Monday, September 10, 2007

MCcloud River & Mt. Shasta Adventure

On our way north this summer, we couldn't avoid the attraction of that prominent feature in the distance: Mount Shasta. In the most northern region of The Sierras, the 14,000 ft volcano's glaciers glimmered for miles.

Until the 1920's, the mountain was called Mt Sisson. But, that was just too wimpy of a name.

All the glaciers, valleys, thriller trails and ultra-scenic whitewater make it quite the adventure destination. So we spent a couple days exploring this area - which was clearly not enough!

We filled up one day with some superb mountain biking. A big 'Thanks!' goes out to the adventure girl from Israel that helped out with a shuttle. Here's a quick clip of one of the many the trails in this northern region:


The diamond in the adventure ruff is McCloud River, however.

Its gorgeous, fun, and always changing....but ICE cold. The river flows through a gorge surrounded on all sides by the immense and private Hearst estate; completely inaccessible to the public except by boat. We couldn't believe that this run inst more popular...it just felt like a classic.

The shuttle is kind of a hassle if you don't have 2 cars; its not exactly on a main route. We lucked out though! After parking our camper at Lake McCloud, the take-out, we found some nice local fisherman to give us a ride in the back of their truck all the way to the put-in! This saved us one loooong bike ride to get back up to our boats, which were hidden in the bushes near the river. In hindsight, this hitchhiking ride really saved our day. We paddled back to our camper right at sunset. With the additional bike ride shuttle, we would've been kayaking hours after dark.

The water was flowing super low...less than 200cfs... so we started at the lowest put-in near the border of the Hearst property. The McCloud is basically a narrow lush creek at this point, and there's definitely a lot of maneuvering and sliding over rocks for the first couple miles.

But all of a sudden you hear a roar, and the little creek changes! Big Springs, several pure natural springs gushing out of the hillside, adds 1000-1500 or so cfs to the flow. Immediately the creek turns into a river! And coming from the land of drought, this was truly amazing!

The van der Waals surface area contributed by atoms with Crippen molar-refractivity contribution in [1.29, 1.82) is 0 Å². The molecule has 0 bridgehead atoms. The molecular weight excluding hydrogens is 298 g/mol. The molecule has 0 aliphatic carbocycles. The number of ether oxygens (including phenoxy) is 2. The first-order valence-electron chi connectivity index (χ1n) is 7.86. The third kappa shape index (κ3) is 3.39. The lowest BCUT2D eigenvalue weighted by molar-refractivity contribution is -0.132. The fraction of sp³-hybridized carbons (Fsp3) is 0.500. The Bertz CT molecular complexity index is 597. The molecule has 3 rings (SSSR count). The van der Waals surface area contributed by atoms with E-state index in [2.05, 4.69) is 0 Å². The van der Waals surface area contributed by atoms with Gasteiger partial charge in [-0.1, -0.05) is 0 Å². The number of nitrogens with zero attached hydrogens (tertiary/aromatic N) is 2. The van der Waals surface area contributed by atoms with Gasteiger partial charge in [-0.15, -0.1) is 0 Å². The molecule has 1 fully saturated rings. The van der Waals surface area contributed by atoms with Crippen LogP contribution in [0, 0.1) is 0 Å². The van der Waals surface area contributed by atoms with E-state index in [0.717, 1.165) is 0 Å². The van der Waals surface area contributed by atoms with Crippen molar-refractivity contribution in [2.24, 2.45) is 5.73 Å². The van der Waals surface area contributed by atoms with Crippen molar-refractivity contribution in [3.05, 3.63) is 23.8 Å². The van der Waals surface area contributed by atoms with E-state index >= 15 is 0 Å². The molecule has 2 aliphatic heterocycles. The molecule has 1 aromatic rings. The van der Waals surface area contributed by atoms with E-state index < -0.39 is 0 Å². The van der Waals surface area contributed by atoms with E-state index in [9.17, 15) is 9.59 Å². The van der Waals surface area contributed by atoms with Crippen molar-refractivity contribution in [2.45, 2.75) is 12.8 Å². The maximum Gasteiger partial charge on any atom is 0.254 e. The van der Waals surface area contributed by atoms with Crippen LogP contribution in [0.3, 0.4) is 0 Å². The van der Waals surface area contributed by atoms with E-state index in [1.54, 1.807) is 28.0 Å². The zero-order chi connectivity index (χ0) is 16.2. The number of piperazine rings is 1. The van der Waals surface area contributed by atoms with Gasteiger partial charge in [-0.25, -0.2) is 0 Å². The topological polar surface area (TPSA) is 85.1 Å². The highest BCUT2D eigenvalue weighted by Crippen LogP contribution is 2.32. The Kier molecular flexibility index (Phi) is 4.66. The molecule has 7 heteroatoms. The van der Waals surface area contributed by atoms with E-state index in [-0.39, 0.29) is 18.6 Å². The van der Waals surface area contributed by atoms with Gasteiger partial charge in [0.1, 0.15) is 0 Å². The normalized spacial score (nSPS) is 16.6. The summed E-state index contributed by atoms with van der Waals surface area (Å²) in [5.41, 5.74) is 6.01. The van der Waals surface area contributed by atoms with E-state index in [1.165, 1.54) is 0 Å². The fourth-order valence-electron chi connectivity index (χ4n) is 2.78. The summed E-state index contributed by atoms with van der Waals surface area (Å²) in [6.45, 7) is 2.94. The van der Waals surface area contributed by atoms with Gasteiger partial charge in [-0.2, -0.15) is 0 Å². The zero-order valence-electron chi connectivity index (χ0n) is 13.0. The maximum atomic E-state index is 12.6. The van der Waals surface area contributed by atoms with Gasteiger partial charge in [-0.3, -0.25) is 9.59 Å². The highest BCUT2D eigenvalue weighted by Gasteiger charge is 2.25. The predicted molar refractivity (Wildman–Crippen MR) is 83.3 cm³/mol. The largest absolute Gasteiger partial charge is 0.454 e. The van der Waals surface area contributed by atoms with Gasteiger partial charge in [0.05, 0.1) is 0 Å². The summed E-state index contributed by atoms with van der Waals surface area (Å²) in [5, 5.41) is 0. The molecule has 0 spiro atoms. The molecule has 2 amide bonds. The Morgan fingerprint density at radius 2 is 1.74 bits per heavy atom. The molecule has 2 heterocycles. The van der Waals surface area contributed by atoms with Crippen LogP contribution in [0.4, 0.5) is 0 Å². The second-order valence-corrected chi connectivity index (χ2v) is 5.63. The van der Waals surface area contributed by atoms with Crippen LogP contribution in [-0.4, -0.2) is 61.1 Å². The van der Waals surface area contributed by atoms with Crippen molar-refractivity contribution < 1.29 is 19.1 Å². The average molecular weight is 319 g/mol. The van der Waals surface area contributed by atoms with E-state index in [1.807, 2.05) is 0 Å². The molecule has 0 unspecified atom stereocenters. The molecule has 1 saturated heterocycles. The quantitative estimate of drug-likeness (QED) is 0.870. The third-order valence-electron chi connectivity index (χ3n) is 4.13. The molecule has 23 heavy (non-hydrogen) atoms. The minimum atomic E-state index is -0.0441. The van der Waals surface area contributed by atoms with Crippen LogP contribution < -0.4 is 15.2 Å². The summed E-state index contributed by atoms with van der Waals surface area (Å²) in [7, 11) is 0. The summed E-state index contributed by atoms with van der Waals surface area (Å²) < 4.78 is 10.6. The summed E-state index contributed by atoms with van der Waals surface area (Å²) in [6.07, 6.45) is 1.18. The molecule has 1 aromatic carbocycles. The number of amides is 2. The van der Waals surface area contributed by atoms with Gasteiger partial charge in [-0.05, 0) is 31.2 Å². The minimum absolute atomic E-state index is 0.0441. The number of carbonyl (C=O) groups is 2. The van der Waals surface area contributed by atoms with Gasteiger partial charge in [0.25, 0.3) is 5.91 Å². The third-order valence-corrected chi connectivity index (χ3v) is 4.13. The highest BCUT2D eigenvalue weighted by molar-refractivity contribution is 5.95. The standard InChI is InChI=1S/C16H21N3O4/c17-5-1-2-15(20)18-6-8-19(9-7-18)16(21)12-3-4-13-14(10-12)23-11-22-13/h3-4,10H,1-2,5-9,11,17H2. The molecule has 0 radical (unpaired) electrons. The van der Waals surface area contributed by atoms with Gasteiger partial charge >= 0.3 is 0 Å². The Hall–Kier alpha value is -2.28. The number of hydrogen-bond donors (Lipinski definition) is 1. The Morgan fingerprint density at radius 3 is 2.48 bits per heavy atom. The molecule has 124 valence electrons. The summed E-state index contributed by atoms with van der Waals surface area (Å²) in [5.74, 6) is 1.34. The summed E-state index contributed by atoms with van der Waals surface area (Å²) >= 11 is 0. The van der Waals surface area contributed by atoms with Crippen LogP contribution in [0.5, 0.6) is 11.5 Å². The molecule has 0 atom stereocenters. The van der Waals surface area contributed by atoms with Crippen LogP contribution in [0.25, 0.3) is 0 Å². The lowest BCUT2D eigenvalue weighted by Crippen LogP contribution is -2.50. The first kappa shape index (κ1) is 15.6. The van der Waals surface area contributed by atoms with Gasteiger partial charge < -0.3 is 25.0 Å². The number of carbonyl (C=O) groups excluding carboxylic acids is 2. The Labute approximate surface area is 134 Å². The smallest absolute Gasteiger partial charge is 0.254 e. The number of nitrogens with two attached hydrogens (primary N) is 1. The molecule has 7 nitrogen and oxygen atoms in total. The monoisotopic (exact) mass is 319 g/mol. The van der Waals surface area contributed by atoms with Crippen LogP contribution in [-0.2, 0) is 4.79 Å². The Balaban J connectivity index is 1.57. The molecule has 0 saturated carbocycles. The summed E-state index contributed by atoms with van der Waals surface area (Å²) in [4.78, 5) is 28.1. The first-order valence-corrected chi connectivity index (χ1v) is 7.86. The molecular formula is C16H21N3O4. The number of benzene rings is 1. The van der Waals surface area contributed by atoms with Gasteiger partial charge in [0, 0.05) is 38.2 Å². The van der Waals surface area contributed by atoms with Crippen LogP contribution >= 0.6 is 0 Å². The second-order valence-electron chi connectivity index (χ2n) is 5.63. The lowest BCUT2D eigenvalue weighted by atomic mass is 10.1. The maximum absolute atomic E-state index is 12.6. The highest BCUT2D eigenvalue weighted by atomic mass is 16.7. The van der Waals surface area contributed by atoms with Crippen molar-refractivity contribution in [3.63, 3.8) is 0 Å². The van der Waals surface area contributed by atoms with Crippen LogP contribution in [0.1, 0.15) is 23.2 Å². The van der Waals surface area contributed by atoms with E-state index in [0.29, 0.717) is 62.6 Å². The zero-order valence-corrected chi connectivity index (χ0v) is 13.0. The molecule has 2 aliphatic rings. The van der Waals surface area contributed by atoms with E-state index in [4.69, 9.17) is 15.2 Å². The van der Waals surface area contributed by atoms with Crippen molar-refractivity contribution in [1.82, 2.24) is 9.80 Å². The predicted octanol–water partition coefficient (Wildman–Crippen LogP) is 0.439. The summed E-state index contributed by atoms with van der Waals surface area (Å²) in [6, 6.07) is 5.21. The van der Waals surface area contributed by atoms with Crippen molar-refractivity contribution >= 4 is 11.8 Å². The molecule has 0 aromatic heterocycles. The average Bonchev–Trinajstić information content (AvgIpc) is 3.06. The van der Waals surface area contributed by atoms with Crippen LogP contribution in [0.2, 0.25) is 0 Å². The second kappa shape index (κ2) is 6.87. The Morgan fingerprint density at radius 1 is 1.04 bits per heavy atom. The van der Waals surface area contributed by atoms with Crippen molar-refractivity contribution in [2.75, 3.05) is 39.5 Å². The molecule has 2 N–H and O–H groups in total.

We were also stoked that you can just drink the purest coldest water right out of the springs; no water bottles needed on this trip. We stopped and drank our fill at a few large springs along the way.

So once we passed Big Springs, we were immediately in a 3 mile long class 3/3+ rapid! There wasn't even one pool in this section,
just continuous whitewater!

We passed lots of play spots and waves, but the water was just too cold to roll very often. I'll certainly be wearing gloves and a hood next time.



During the last few miles of the run, the river mellows out and some of the most odd sights appear. We came around a bend, and there was a neighborhood of Old European-style mansions lining the water....out in the middle of no-where!

Some of the houses where Medieval dungeon-looking, some were like giant Danish cottages painted with mythological frescoes, and one was A GIANT castle-replica that went on and on in size. It was situated on a peninsula, where the entire river rapped around it on almost all sides. It was too big to get a picture of. Just the pool situated on the edge of the river was too big to take a picture of! The strangest thing was being able to float RIGHT under their windows and peak in!

After passing all these places, a glacial creek comes in and turns the crystal clear water into a milky aqua color.

Then the river, which is dammed far below, slowly widens and becomes the scenic McCloud Lake. Just as the sun was about to set, we paddled a couple more miles on this lake to the edge of public land, where our camper was parked and Charly was eagerly waiting.

What a day!!

Here's a short clip of Big Springs near the top section of the river, and the Hearst Mansions toward the end of the run:



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